Monday, 26 March 2018

Reading Challenge Week 12 - A book with a name in the title

Well, this week the challenge was to read a book with a name in the title. That, obviously left us with a temptation to read all of the Harry Potter books.

We resisted for this week. But mostly because there are other challenges coming up which are better suited to the Potter books.

Here are some books we did read:


Luc Brien read Alice's Adventures in Wonderland, by Lewis Carroll.

This week was less a challenge and more an absolute joy, as I picked up one of my favourite childhood books: Alice’s Adventures in Wonderland by Lewis Carroll (in the Curriculum Collection at c820 CAR). It’s been a while since I last read it, and plunging myself back down the rabbit hole with Alice was a hit right in the nostalgia feels. For the uninitiated, Alice’s Adventures in Wonderland follows Alice, a girl about 7 years old, as she finds herself on an unbelievable adventure in Wonderland - a nonsensical fantasy world inhabited by, amongst others things, talking animals, magical food stuffs, a never ending tea party, a caterpillar with a bad habit, and a queen with an unhealthy fondness of decapitation. And a cat from Cheshire.

The strange, sometimes meandering, tale is full of whimsical twists (a baby turning into a piglet for no apparent reason) and absurd conversations (but why is a raven like a writing desk?) that I find delightful and often hilarious. However, not everyone thinks so. Other people I talk to about this book think that the prose is confusing and weird. They find Alice a frustrating character whose decisions while in Wonderland make no sense - which is kind of the point, due to the reveal at the end.

First published in 1865, Alice is very much a product of its time. The language, the structure, the characters (and the the views they present), as well as the overarching story are heavily Victorian, and that doesn’t resonate with some people - and that’s OK. For me, as someone who read it growing up, who learned most of Alice and its sequel, Through the Looking-Glass, and What Alice Found There, by heart, it’s a joyful romp through Lewis Carroll’s ridiculous imagination. I’m so happy that I took this opportunity to re-read it.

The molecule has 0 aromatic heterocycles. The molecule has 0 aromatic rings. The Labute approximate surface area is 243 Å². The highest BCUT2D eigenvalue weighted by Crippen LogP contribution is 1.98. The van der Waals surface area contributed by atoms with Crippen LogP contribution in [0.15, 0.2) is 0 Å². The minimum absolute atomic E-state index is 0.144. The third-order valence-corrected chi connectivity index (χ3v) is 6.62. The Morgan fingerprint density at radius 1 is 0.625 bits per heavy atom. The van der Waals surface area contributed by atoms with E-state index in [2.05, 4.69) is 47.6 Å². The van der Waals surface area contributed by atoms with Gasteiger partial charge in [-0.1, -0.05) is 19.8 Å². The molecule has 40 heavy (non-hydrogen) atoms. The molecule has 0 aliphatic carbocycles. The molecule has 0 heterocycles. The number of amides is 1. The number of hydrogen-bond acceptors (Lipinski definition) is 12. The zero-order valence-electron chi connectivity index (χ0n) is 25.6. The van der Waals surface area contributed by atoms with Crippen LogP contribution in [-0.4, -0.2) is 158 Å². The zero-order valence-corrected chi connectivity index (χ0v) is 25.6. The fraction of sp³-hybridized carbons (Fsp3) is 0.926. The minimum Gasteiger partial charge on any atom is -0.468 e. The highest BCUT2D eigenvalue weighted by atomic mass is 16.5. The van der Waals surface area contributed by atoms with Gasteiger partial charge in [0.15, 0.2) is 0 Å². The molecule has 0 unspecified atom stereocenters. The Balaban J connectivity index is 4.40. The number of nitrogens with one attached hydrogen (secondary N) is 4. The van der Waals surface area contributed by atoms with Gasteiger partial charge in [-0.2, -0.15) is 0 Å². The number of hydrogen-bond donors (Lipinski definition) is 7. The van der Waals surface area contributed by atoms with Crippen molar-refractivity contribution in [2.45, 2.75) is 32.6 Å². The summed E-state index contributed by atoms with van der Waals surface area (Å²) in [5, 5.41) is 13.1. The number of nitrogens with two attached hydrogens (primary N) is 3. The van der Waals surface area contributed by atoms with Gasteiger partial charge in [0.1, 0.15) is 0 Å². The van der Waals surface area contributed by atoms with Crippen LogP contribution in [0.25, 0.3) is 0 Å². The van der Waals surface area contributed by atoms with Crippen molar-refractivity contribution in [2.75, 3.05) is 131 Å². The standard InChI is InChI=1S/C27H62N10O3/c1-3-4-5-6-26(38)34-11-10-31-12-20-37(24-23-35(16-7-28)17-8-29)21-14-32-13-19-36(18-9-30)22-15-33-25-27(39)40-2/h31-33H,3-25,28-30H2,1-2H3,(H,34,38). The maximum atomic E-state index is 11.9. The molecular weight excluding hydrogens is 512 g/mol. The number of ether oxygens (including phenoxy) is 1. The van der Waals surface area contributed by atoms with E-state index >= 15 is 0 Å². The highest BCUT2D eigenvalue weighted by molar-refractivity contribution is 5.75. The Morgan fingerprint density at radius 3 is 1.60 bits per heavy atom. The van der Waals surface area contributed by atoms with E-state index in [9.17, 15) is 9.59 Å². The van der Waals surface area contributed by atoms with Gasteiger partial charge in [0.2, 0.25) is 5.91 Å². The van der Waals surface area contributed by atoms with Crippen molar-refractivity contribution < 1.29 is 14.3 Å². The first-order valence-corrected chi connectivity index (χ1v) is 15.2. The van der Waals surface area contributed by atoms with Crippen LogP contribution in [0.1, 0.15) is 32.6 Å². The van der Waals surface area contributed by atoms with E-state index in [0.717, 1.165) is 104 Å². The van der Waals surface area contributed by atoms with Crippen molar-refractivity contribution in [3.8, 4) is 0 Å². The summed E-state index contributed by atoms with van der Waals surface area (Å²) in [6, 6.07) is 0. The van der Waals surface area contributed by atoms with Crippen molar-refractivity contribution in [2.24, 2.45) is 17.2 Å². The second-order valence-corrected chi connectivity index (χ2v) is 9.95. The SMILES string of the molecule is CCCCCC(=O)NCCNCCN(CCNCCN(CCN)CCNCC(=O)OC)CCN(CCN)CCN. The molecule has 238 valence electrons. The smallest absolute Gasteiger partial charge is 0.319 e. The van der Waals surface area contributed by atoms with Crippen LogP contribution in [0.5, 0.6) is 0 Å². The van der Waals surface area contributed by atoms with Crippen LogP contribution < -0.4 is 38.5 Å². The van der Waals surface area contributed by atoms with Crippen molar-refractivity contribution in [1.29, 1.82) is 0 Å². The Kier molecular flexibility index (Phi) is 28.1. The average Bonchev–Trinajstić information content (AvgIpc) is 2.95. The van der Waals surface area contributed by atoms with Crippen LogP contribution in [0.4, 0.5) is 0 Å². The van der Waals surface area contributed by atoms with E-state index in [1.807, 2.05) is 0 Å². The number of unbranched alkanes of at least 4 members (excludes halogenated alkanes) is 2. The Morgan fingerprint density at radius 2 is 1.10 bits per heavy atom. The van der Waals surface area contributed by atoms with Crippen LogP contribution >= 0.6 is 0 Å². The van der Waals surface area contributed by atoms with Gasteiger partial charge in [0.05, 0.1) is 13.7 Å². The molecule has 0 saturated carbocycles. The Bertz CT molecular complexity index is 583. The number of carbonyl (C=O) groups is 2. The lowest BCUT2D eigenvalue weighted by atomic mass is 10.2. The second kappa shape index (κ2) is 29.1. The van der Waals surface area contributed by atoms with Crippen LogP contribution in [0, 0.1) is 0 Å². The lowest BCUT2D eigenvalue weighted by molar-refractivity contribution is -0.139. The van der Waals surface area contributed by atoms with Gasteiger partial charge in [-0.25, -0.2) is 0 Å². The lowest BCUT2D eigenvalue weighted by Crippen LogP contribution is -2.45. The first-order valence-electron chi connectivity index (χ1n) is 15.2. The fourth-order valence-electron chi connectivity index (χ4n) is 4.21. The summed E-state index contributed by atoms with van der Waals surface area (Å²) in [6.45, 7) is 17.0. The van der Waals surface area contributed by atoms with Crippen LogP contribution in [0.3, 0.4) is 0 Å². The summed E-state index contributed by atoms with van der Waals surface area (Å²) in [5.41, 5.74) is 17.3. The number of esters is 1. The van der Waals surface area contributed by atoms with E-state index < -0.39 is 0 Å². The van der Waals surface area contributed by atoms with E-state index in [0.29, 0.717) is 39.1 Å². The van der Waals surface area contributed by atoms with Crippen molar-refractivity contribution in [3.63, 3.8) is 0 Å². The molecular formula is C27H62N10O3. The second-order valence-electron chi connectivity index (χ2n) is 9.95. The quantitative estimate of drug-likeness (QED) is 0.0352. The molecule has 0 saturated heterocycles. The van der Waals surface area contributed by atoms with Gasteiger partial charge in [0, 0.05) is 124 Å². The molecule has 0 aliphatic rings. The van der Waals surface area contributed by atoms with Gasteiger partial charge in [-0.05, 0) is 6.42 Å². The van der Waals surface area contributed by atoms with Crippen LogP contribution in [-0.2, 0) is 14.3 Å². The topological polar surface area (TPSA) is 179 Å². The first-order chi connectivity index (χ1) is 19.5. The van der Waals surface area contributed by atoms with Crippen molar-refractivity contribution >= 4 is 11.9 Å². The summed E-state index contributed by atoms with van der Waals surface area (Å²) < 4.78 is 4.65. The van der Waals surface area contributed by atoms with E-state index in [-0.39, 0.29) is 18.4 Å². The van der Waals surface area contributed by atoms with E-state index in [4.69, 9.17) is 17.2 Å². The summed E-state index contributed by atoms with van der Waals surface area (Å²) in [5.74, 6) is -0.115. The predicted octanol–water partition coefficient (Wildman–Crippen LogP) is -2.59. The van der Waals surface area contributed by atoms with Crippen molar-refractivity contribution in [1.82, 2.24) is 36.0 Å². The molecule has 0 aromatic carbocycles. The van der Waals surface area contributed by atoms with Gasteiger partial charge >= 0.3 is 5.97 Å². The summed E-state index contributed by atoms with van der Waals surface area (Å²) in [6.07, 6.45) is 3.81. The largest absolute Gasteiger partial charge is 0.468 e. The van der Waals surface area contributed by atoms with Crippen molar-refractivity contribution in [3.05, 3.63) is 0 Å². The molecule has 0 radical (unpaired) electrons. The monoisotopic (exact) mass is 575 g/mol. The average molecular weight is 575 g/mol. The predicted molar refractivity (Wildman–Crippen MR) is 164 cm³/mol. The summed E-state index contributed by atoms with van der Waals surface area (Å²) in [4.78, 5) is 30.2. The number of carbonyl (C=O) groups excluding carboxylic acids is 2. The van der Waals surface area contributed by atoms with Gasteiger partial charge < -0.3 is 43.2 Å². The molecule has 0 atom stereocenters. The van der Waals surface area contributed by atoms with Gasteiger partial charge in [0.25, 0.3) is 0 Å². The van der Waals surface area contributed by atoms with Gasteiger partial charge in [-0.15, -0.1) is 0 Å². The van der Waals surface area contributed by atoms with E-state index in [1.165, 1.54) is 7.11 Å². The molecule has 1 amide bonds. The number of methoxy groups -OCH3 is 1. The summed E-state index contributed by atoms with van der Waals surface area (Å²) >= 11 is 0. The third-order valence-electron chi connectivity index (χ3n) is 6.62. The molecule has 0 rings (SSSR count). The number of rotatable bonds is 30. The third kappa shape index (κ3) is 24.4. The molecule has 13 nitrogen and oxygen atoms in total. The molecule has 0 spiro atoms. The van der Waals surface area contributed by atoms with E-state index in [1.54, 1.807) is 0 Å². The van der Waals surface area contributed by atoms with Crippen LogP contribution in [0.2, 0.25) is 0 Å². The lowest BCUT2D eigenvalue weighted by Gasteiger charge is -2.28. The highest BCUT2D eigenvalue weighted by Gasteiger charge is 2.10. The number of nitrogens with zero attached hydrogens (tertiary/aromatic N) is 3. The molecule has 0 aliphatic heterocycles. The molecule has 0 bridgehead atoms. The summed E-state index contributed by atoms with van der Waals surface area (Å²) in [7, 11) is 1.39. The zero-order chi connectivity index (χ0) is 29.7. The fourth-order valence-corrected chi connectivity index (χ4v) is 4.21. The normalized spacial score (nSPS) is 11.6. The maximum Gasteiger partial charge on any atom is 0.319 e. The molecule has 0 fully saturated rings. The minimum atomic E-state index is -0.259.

It’s hard to understate the importance of Alice in Western literature. It’s been a hugely influential book for generations, and we can still see tropes and the essence of Alice in many modern stories, songs, plays, and video games.


Sharon Bryan read A Dog Called George, by Margaret Balderson.

I found this book in the Curriculum Collection (at c820.94 BAL) a few weeks back when I was getting Bedknob and Broomstick for an earlier book in the challenge, and I simply had to borrow it. For a good 15 years or so (until she died a couple of years ago) I had a dog called George, so it seemed like an obvious choice.

It’s a strange book, because it’s hard to say who the intended readership is. The book features a primary-school aged boy (probably 12 at the oldest) who is a reluctant reader, but I don’t think it’s targeted at primary school aged boys – and certainly not reluctant readers. The language is too complex, and there are a a lot of subtle undercurrents layered throughout this ostensibly straight-forward story. The language would probably be more comfortable in a book for early-teenaged girls who are confident readers, rather than primary-school aged boys who are not.

The plot centres around a boy in Canberra who finds a dog and, as a result, develops some social skills and finds an activity he’s good at. On his way to school one morning, Tony comes across an Old English Sheepdog sitting under a tree. Somehow, he ends up taking it home and calling it George. His mother, who loves dogs and wishes her husband would let the family have one, is delighted with the temporary guest – although she tries to make sure Tony knows that the dog’s owners will have to be found so the dog can go home.

In it’s own way, the book is almost about Tony’s mother as much as it is about Tony and George. Although the story sticks with Tony, we come to know the mother’s character really well – and all through indirect references. It’s amazing how much her character becomes clear without the book ever once stopping to look at her directly.

While I was reading the book, I started to feel it would go down really well with readers of The People’s Friend – a magazine that publishes short stories and serials whose readership is largely women over the age of 40. That magazine occasionally features stories written from the perspective of children, but for an adult readership. And perhaps that’s the best audience for this book: people who are no longer children themselves – perhaps people who have raised their own children – but are happy to read a book set in a child's world and in which the protagonist is a child.

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